"The brief market plunge was just a small indicator of how complex and chaotic, in the formal sense, these systems have become. Our nancial system is so complicated and so interactive [...]. What happened in the stock market is just a little example of how things can cascade or how technology can interact with market panic" (Ben Bernanke, IHT, May 17, 2010) One of the most important issues in economics is modeling and fore- casting the uctuations that characterize both nancial and real mar- kets, such as interest rates, commodities and stock prices, output growth, unemployment, or exchange rate. There are mainly two op- posite views concerning these economic uctuations. According to the rst one, which was the predominant thought in the 1930s, the economic system is mainly linear and stable, only randomly hit by exogenous shocks. Ragnar Frisch, Eugen Slutsky and Jan Tinbergen, to cite a few, are important exponents of this view, and they demon- strated that the uctuations observed in the real business cycle may be produced in a stable linear system subject to an external sequence of random shocks. This view has been criticized starting from the 1940s and the 1950s, since it was not able to provide a strong eco- nomic explanation of observed uctuations. Richard Goodwin,John Hicks and Nicholas Kaldor introduced a nonlinear view of the econ- omy, showing that even in absence of external shocks, uctuations might arise. The economists then suggested an alternative within the exogenous approach, at rst by using the stochastic real busi- ness cycle models (Finn E. Kidland and Edward C. Prescott, 1982) and, more recently, by the adoption of the New Keynesian Dynamic Stochastic General Equilibrium (DSGE) models, very adopted from the most important institutions and central banks. These models, however, have also been criticized for the assumption of the rational- ity of agents' behaviour, since rational expectations have been found to be systematically wrong in the business cycle. Expectations are of fundamental importance in economics and nance, since the agents' decisions about the future depends upon their expectations and their beliefs. It is in fact very unlikely that agents are perfect foresighters with rational expectations in a complex world, characterized by an irregular pattern of prices and quantities dealt in nancial markets, in which sophisticated nancial instruments are widespread. In the rst chapter of this dissertation, I will face the machine learn- ing technique, which is a nonlinear tool used for a better tting, fore- casting and clustering of dierent nancial time series and existing information in nancial markets. In particular, I will present a collec- tion of three dierent applications of these techniques, adapted from three dierent joint works: "Yield curve estimation under extreme conditions: do RBF net- works perform better?, joint with Pier Giuseppe Giribone, Marco Neelli, Marina Resta, published Anna Esposito, Marcos Faundez- Zanuy, Carlo Francesco Morabito, Eros Pasero Edrs, Multidisci- plinary Approaches to Neural Computing/Vol. 69/ WIRN 2017 and Chapter 22 in book "Neural Advances in Processing Non- linear Dynamic Signals", Springer; Interest rates term structure models and their impact on actuarial forecasting, joint with Pier Giuseppe Giribone and Marina Resta, presented at XVIII Quantitative Finance Workshop, University of Roma 3, January 2018; Applications of Kohonen Maps in financial markets: design of an automatic system for the detection of pricing anomalies, joint with Pier Giuseppe Giribone and published on Risk Management Magazine, 3-2017. In the second chapter, I will present the study A nancial market model with conrmation bias, in which nonlinearity is present as a result of the formation of heterogeneous expectations. This work is joint with Fabio Tramontana and it has been presented during the X MDEF (Dynamic Models in Economics and Finance) Workshop at University of Urbino Carlo Bo. Finally, the third chapter is a rielaboration of another joint paper, "The eects of negative nominal risk rates on the pricing of American Calls: some theoretical and numerical insights", with Pier Giuseppe Giribone and Marina Resta, published on Modern Economy 8(7), July 2017, pp 878-887. The problem of quantifying the value of early ex- ercise in an option written on equity is a complex mathematical issue that deals with continuous optimal control. In order to solve the con- tinuous dynamic optimization problem that involves high non linearity in the state variables, we have adopted a discretization scheme based on a stochastic trinomial tree. This methodology reveals a higher reliability and exibility than the traditional approaches based on approximated quasi-closed formulas in a context where financial markets are characterized by strong anomalies such as negative interest rates.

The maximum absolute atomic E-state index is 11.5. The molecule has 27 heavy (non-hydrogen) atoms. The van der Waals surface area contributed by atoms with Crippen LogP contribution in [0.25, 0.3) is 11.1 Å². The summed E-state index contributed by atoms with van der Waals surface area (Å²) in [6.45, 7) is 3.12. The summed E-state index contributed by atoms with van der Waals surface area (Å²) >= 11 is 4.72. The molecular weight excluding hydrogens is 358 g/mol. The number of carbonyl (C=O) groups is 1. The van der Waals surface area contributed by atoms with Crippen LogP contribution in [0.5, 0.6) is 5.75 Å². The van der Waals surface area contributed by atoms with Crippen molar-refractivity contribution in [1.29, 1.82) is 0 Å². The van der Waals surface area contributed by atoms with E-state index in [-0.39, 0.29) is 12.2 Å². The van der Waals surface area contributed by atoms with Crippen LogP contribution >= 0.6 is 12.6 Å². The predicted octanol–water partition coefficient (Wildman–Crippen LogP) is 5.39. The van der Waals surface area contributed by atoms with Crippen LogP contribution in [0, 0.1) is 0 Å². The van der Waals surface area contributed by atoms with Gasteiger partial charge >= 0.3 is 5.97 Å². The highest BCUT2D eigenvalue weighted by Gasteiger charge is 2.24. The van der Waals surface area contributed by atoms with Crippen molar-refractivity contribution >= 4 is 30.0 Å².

|Titolo della tesi:||Quantitative Analyses on Non-Linearities in Financial Markets|
|Data di discussione:||29-mag-2019|
|Appare nelle tipologie:||Tesi di dottorato|